When covering the disgraceful behavior of the Irish women’s basketball team and officials last week, I agreed their behavior was indeed antisemitic, and I added:
And let’s be honest. Ireland is, in general, a cesspool of Jew-hatred (although it is important to note that there are decent, moral Irish people who firmly stand with Israel, albeit too few).
Some may have considered this an inflammatory statement. After all, I do not live in Ireland and am observing from afar.
So take it from Irish journalist Brenda Power instead, who spelled it out in her recent column Israeli team’s view on Irish antisemitism was on the ball:
Discrimination and bigotry, after all, are in the eye of the beholder but even from an objective perspective, Ireland has consistently been one of the world’s most hostile countries towards Israel, and that includes Iran. In fact, we’ve prided ourselves on it.
For years there’s been active agitation in Irish politics to expel Israeli ambassadors and diplomats, impose sanctions on Israel, condemn the Israeli state and support Palestine. In 2018 Dublin became the first European capital to support the Boycott, Divestment and Sanctions movement (BDS) against Israel. The BDS placed yellow stickers on Israeli goods here, in 2013, recalling the yellow stars the Nazis forced Jews to wear. During the last conflict between Israel and Hamas, in 2021, we were the first EU state to condemn Israel, when the Dail debated a motion to expel the Israeli ambassador. In 1980 we were the first EU country to back Palestinian statehood. In the same year, Brian Lenihan, then foreign affairs minister, declared that the PLO was not a terrorist organisation yet, at the time, the IRA and the PLO were training together, sharing terrorist strategies and tactics.
In 2006, Sinn Fein’s Aengus Ó Snodaigh described Israel as “one of the most abhorrent and despicable regimes on the planet”. In 2020, the Sinn Fein TD Réada Cronin tweeted that Israel had “taken Nazism to a new level” and compared Israeli embassy staff to monkeys, which she subsequently “unreservedly and wholeheartedly” apologised for.
Far from being a reaction to the current Israeli offensive in Gaza, Ireland’s attitude to the Jewish people goes way back. In 1904 a Limerick priest, Fr John Creagh, organised a two-year boycott of Jewish businesses in the city. As a result of the “Limerick pogrom”, its small Jewish community was dispersed into poverty or exile. In 1970 the city’s Labour mayor Steve Coughlan defended the pogrom and described Jewish moneylenders as “warble-fly bloodsuckers”. In 1936 the Department of Justice noted a rise in public protests against admitting Jews, and in 1937 the Irish Catholic newspaper observed that “Hitler has many admirers among Irish Catholics”.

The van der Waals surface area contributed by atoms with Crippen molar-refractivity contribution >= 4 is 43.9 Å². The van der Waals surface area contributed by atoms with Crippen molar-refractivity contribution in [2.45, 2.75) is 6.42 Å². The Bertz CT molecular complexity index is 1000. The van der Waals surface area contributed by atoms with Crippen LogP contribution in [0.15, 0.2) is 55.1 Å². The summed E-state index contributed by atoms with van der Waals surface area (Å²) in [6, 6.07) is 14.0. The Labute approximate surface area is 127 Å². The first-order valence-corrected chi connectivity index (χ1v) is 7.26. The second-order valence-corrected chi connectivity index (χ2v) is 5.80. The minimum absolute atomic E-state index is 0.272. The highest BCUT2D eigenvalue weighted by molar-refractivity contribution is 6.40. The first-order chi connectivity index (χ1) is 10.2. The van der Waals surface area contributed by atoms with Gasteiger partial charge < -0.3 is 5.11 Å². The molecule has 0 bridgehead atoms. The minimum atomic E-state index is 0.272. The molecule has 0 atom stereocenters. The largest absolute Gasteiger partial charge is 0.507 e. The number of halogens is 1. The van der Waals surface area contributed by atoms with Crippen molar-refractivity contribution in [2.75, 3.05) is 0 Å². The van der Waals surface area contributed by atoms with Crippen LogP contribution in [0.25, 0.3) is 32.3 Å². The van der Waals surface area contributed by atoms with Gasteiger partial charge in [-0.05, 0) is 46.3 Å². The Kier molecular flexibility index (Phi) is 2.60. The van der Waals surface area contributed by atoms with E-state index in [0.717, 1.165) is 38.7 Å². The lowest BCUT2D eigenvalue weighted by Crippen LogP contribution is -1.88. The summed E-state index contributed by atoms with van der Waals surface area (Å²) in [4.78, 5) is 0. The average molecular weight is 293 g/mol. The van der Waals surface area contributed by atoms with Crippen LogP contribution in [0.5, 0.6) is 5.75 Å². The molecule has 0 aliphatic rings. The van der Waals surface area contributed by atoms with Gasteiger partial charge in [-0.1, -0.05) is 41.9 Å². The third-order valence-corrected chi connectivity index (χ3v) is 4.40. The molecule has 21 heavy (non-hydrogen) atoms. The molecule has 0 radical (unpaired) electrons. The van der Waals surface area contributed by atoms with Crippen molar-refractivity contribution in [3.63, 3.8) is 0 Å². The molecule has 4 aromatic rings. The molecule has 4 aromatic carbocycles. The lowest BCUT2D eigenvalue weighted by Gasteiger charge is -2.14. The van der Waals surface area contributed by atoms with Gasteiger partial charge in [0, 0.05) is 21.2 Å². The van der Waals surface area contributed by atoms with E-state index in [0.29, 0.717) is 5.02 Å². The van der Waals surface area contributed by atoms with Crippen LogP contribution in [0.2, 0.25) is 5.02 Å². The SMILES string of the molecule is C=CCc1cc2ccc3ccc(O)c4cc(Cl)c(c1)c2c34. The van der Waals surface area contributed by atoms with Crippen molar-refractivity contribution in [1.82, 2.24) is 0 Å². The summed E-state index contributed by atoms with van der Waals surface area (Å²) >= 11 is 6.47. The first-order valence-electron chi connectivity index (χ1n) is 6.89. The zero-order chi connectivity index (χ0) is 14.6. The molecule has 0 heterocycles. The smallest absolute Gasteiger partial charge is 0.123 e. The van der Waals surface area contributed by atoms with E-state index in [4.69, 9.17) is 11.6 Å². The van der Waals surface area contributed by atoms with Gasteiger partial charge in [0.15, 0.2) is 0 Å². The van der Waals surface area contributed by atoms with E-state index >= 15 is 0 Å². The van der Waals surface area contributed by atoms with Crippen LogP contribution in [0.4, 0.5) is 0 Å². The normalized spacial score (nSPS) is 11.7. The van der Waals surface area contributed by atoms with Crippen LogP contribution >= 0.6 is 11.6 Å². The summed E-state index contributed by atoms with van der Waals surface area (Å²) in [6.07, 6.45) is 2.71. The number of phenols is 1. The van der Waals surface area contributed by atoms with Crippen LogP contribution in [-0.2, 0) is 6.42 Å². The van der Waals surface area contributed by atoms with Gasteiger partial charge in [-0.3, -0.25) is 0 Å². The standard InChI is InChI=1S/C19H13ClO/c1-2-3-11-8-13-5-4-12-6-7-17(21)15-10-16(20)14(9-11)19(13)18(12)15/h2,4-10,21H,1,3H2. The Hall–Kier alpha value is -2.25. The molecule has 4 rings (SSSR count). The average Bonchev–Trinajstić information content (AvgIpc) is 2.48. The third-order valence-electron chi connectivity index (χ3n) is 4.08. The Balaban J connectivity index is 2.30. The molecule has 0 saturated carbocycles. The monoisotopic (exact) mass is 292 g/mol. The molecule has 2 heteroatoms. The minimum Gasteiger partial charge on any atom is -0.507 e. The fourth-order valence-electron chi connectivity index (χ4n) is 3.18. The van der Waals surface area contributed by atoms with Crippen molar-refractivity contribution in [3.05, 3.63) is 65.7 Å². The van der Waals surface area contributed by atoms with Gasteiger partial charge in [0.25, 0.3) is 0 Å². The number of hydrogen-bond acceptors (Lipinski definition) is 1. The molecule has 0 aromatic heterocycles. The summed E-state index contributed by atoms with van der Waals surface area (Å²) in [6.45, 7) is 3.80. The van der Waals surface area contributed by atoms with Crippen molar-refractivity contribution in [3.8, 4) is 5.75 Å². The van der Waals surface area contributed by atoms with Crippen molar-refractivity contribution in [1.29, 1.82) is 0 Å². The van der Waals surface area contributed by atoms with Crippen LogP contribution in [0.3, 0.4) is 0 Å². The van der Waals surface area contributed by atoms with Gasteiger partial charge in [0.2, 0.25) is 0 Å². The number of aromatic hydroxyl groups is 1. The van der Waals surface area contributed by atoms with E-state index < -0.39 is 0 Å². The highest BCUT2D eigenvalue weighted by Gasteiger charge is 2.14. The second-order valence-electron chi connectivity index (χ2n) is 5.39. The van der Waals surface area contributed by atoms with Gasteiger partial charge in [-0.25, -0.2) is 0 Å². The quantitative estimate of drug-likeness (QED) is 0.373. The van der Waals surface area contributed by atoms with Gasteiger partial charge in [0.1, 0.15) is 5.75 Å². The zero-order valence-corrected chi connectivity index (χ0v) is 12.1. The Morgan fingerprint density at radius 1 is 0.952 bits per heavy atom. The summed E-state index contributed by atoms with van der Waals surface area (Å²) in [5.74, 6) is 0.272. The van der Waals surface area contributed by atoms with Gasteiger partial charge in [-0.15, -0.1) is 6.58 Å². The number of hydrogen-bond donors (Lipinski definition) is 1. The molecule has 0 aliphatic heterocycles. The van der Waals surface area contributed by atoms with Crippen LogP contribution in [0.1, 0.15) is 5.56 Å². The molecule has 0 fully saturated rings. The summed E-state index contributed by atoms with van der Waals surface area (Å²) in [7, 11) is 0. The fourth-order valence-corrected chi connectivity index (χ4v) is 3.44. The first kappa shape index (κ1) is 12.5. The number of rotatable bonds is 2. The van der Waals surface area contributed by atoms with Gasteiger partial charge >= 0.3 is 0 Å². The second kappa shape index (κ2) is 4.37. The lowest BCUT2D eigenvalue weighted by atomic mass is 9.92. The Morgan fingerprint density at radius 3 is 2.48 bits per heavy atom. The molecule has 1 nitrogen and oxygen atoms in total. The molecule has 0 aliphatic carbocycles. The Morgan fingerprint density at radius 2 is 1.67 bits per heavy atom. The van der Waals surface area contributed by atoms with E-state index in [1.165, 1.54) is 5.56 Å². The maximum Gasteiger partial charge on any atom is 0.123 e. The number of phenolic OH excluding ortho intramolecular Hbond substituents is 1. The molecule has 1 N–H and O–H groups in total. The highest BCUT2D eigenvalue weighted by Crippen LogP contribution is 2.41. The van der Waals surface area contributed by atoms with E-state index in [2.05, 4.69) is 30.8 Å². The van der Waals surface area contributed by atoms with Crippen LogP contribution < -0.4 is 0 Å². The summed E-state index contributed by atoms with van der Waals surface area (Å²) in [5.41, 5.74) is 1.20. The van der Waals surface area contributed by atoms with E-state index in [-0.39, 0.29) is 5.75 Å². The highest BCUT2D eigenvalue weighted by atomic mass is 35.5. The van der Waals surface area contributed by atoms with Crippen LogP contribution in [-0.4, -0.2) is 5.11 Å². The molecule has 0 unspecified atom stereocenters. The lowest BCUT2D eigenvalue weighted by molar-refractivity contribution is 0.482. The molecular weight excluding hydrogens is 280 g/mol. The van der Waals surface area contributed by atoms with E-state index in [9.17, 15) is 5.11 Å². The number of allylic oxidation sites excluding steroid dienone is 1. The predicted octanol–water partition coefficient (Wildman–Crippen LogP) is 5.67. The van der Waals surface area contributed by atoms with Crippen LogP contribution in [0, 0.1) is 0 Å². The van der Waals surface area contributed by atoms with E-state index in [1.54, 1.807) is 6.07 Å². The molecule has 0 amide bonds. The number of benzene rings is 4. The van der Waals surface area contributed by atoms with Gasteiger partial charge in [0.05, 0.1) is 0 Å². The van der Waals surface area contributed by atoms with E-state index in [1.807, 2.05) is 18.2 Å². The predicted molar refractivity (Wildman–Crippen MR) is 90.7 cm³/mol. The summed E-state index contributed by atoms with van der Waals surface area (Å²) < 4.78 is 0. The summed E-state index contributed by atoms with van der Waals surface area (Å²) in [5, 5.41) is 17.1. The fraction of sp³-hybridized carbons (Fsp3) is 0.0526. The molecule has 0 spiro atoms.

Long before the current conflict, Irish musicians, artists and activists, along with the Labour Party, loudly demanded a boycott of the Israeli hosting of the 2019 Eurovision Song Contest.
So, yes, you can see why it might appear to an Israeli woman that Basketball Ireland’s “strong concerns about fixtures with Israel” might not simply have originated with the current Hamas/Israeli conflict.
It’s hard to blame the Israeli women for their anger at what could only ever have been a virtue-signalling stance by the Irish, given that they are of an age with the young women raped, brutalised and murdered by Hamas on October 7.
As for our concern for the people of Gaza, there was little sign of it last July when they took to the streets to protest against Hamas and were beaten into submission by the “government” that has not allowed them a general election since 2007. And where was our concern for the women of Gaza under Hamas, subjected to a strict “code of modesty”?
Read the entire thing.